Allergy link to CLOCK genes

Mutations in genes that regulate the body's sense of time may trigger severe allergic reactions by disrupting hormonal rhythms, research suggests

Researchers found that mice with damaged CLOCK genes, which govern the body's natural rhythms, such as the sleep-wake cycle, developed severe contact hypersensitivity.

Mice with the faulty genes had severe inflammation, ear swelling and high levels of serum immunoglobulin E and mast cells - which promote contact allergy - compared with normal mice.

Corticosterone, which protects against such immune response, was lower among mutated mice.

The study authors said the findings suggested a role for CLOCK mutations in promoting an immune response that exacerbates contact hypersensitivity.

Takita E, Yokota S, Tahara Y et al. Br J Dermatol 2013; 168: 39-46

Read these next

Reducing risk of allergic disease

Introducing infants to certain foods early in life...

Diagnosing food allergy in children

Oral food challenges remain the gold standard for diagnosing...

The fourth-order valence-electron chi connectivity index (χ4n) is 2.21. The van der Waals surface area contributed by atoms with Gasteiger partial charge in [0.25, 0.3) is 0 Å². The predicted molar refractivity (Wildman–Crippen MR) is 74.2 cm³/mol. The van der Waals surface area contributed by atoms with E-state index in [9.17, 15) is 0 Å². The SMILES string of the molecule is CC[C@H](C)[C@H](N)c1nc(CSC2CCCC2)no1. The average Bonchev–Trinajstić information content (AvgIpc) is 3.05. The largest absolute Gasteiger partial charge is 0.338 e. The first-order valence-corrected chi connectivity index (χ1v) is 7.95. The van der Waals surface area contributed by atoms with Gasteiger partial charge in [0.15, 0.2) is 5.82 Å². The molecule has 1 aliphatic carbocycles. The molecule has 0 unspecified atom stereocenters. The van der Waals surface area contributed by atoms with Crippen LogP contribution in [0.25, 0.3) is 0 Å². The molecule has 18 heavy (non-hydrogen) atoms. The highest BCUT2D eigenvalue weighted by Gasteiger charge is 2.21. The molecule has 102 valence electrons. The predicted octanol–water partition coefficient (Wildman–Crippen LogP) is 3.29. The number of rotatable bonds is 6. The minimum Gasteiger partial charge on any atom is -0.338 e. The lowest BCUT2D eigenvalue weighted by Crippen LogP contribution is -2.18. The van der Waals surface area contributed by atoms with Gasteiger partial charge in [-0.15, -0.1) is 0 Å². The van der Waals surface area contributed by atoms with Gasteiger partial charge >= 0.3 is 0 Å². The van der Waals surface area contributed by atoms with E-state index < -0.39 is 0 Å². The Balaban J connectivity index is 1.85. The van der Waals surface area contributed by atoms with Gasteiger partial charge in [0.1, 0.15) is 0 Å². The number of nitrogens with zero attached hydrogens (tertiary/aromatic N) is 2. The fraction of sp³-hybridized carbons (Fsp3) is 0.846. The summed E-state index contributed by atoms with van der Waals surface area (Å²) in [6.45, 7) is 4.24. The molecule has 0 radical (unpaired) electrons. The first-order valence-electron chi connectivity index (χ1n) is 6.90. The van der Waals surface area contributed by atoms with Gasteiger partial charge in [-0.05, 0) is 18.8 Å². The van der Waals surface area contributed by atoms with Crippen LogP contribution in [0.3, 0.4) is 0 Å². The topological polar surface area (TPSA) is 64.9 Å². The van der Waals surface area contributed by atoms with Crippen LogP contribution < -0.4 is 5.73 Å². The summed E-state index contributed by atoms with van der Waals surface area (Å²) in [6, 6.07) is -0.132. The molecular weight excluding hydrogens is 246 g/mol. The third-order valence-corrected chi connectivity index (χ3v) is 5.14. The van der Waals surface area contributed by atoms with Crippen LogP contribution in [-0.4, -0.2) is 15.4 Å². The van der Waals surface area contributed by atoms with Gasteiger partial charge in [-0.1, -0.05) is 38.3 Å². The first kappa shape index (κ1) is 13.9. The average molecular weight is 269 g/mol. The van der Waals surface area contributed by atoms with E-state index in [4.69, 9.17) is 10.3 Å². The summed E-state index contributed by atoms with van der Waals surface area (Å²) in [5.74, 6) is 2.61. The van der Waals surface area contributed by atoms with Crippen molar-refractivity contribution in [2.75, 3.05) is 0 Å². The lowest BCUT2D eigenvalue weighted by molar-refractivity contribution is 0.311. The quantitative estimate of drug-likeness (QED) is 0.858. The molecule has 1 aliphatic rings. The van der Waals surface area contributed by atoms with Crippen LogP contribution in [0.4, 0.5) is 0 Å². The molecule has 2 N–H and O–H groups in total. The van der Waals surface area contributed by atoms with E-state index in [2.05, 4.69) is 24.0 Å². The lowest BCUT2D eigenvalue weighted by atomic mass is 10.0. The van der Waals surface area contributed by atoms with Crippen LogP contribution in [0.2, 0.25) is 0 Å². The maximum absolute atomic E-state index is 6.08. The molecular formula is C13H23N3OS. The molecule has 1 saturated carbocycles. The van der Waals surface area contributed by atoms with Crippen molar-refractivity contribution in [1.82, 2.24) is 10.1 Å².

Egg allergy, eczema and peanut allergy

Infants with egg allergy and severe eczema are also...

Have you registered with us yet?

Register now to enjoy more articles and free email bulletins

Already registered?
Sign in

Register or Subscribe to MIMS

GPs can get MIMS print & online and GPonline for free when they register online – take 2 minutes, and make sure you get your free MIMS access! If you're not a GP, you can subscribe to MIMS for full access.

Register or subscribe

MIMS bulletins

News and updates straight to your inbox.

Prescribing Update: Fortnightly news bulletin
Urgent prescribing updates
Spotlight: Disease-themed monthly round-up

Sign me up

MIMS Dermatology

Read the latest issue online exclusively on MIMS Learning.

Read MIMS Dermatology

MIMS Adviser

Especially created for prescribing influencers.

Request free copy

Mobile apps

MIMS: access the full drug database and quick-reference tables on the go

MIMS Diagnosis and Management: concise information on signs and symptoms, investigations and diseases